Practical Prayer

Yet the news about him spread all the more, so that crowds of people came to hear him and to be healed of their sicknesses. 16 But Jesus often withdrew to lonely places and prayed.(Luke 5:15-16)

Contemporary society is the busiest in the history of humanity.  This is not to say that previous generations did not work extremely hard, because progress was built on hard work.  However, the complexity of our lives in 2011, dwarfs the generations of the past.  One statistic states that the average person daily ingests and discerns more information than the average person in 1910 did in an entire year. 

With economic pressures overhead, most of us feel the tension to be even more productive than ever, and experience more uncertainty than ever.   In the midst of all of this, our ongoing secularization tells us that faith has a diminishing role in the practical affairs of your job, family, relationships, careers, and finances.  Secularization is the process in which people go from having a worldview where God is overall and through all, to a worldview where God's influence is reduced to highly personal matters, and restricted to only "spiritual" things.

In the midst of our infatuation of doing more and more, Christians are called to simply connect with Jesus Christ and to allow that connection to lead, guide, and compel our actions and behavior.  This connection forms the basis of our being and doing in the world (John 15:5).  It is to be our guiding light, compass, GPS, and map all in one.

It has been said that if you are too busy to pray, then you are too busy.  In our opening scripture, we find that the busier that Jesus became, the more time he set aside for prayer.  That's right, the busier he became, the more (not less!) time he spent in prayer.  This suggests a couple of points for Christians today:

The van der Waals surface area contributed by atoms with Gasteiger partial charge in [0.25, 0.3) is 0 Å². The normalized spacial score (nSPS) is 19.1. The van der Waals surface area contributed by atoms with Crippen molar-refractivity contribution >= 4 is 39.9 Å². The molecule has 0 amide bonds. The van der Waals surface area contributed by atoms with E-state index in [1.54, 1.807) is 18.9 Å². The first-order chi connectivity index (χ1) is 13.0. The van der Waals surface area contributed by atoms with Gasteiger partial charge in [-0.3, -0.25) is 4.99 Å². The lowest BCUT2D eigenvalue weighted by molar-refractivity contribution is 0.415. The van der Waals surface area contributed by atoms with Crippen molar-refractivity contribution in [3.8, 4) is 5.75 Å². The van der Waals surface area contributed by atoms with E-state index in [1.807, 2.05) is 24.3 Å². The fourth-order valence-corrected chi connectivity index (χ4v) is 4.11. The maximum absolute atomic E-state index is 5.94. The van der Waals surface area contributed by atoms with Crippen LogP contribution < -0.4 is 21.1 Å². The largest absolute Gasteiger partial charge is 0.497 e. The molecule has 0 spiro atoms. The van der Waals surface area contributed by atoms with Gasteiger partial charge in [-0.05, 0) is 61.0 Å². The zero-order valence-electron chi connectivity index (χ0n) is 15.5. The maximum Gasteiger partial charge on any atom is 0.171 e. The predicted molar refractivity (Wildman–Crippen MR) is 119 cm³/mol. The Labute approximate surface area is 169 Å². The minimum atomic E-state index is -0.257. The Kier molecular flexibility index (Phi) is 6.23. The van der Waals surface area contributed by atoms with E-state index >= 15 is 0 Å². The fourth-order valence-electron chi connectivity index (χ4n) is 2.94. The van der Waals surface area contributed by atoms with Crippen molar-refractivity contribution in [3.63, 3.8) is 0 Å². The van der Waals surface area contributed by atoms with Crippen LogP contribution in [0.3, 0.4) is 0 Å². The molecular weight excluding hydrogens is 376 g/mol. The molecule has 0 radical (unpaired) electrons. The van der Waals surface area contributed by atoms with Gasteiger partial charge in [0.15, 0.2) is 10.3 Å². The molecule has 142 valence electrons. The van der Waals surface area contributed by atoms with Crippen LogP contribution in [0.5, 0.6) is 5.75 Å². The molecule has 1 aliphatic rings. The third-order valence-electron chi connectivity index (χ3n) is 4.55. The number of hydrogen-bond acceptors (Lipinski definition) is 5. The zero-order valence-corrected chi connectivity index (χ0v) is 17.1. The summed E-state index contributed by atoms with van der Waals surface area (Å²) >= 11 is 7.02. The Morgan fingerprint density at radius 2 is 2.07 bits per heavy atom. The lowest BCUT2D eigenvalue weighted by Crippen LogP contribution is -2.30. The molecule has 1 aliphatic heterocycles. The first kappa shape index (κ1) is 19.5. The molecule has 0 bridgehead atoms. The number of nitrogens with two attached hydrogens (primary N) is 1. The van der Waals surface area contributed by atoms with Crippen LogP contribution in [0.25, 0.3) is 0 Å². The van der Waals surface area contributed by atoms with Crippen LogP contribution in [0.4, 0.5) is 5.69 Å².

1. Prayer allows to live proactively, not simply reactively.  The power of prayer is that it establishes a connection with God that is two way.  We commuicate with God as He is communicates with us.  Prayer is not to change or manipulate God into doing things for us, as much as it changes us to do the will of God.  That revealed will of God, and our submission to it, allows us to live and love proactively.

2. Prayer is a constant activity.  Christians are called to pray continually (I Thess 5:17).  There are times where that prayer needs to be concentrated, with a focus on listening.  Yet, there are also times where we are in continued dialogue with God throughout our activities of the day.  Christians should seek to live the day in constant communion (connection) with God.

3. Prayer demonstrates the reality of Christ.  If we can be honest, many do not pray to Jesus because they simply do not believe Jesus is real.  They want him to be real, and identify themselves as Christians, but do not actually convinced he is real.  They do not believe he is present at the workplace, neighborhood, in foreclosures, in hospitals, during business meetings, or during jury duty.  If we were convinced he was real, and that he was who he said he was, prayer becomes a natural reality and a desired connection.  It is no longer an obligation, but a privilege to be enjoyed and an opportunity to be celebrated.

I want to challenge you today to consider the reality of God and the power of prayer.  You may wish to begin every single day with a time of prayer.  Not a conjured-up, religious babbling, but speaking to the Lord.  (see the video below for a humerous take on this!).  It will provide you with clarity and peace in the midst of an often hectic pace.

May God bless you all,

Pastor M Traylor

Dr. M TraylorComment